Sunday, April 13, 2014

The Hero's Journey

              Dr. Mazerof's lecture on the Hero's Journey resonated very well with the story of Katniss in the Hunger Games. Not only do the Hunger Games follow the over arching patter of the Hero's Journey, but it also involves the secondary elements as well.  The Hero's Journey follows the pattern  of Departure, Initiation, and Return, with each section divided into more detail. We can either evaluate the entire trilogy as a journey, or the individual book. I have picked top just do the first book.
               In Departure we have the call to adventure, refusal of the call, and crossing of the threshold. In Katniss's story, she and Gale discuss leaving District 12, but she refuses. This is the call and refusal. Her sister being picked as tribute and Katniss volunteering is the force that drives her out. The train she leaves on is the crossing of the threshold. Once she boards that train there is no way for her to go back.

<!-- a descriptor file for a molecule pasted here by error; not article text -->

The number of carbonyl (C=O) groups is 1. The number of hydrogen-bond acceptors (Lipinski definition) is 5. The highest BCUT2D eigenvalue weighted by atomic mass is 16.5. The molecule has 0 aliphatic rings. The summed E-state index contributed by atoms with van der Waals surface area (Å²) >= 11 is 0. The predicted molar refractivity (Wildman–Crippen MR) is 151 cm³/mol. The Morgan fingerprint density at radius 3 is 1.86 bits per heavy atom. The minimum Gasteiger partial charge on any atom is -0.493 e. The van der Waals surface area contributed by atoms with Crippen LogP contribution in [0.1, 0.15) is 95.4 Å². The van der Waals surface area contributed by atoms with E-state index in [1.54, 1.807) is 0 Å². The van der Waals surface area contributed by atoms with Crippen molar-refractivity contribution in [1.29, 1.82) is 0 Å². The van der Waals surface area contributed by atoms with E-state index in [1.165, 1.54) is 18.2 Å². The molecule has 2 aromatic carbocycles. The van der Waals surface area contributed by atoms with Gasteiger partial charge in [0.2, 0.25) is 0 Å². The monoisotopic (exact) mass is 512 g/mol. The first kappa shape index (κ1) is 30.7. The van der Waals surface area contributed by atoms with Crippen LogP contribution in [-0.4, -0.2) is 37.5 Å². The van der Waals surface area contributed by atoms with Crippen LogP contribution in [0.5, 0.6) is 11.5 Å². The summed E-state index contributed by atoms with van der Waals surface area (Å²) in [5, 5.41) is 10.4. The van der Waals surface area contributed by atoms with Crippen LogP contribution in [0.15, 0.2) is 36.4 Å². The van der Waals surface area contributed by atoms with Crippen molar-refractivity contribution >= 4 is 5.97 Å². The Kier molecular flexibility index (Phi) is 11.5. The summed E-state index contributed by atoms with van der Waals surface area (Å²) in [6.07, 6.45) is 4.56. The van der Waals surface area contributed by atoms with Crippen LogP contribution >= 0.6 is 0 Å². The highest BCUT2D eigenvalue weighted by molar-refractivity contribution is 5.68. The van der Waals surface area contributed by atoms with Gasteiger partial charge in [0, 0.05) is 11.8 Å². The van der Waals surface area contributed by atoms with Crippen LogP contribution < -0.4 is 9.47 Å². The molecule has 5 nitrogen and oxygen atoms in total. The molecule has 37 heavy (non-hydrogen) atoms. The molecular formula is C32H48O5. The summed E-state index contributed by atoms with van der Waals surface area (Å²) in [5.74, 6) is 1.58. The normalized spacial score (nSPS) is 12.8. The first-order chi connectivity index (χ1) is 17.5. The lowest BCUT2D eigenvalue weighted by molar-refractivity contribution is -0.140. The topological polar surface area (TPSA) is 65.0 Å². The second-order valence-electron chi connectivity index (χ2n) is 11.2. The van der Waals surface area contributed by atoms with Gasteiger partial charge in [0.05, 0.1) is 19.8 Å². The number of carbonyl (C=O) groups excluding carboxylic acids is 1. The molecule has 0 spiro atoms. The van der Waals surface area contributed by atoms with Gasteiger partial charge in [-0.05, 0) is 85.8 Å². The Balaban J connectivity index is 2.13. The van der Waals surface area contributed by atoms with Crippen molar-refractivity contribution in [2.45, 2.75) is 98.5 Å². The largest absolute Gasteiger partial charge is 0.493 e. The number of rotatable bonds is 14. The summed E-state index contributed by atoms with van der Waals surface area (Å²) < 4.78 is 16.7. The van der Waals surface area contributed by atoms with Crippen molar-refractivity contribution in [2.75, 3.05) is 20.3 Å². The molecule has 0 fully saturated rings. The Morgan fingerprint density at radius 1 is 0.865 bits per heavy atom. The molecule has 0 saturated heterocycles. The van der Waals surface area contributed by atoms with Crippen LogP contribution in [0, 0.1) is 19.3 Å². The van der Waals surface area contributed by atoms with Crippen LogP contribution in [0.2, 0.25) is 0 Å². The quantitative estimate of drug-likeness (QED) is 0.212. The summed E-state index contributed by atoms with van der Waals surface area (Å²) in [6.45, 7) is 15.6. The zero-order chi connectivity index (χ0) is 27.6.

In Initiation we have the road of trials, apotheosis and ultimate boon. Katniss's road of trials is  quite easy, it is her time in the Arena. She struggles not just with the other tributes, but with herself and how she feels. Her apotheosis comes when she and Peeta are the last ones left. She "dies to self" when she decides it is better to die than let the Capitol win. Her ultimate boon is the survival of both her and Peeta, considering most would have considered that impossible beforehand.
               In the Return, we have crossing the return threshold and the freedom to live. We see Katniss return to District 12, and because she is a victor, she should never have to participate in the Games again. She has freedom to live now, but that threatening that is the impetus for the next book.

               The secondary elements are also in the Hunger Games. The "Old Mentor" role is filled by Haymitch. In later books, we see the Shapeshifter in Plutarch.

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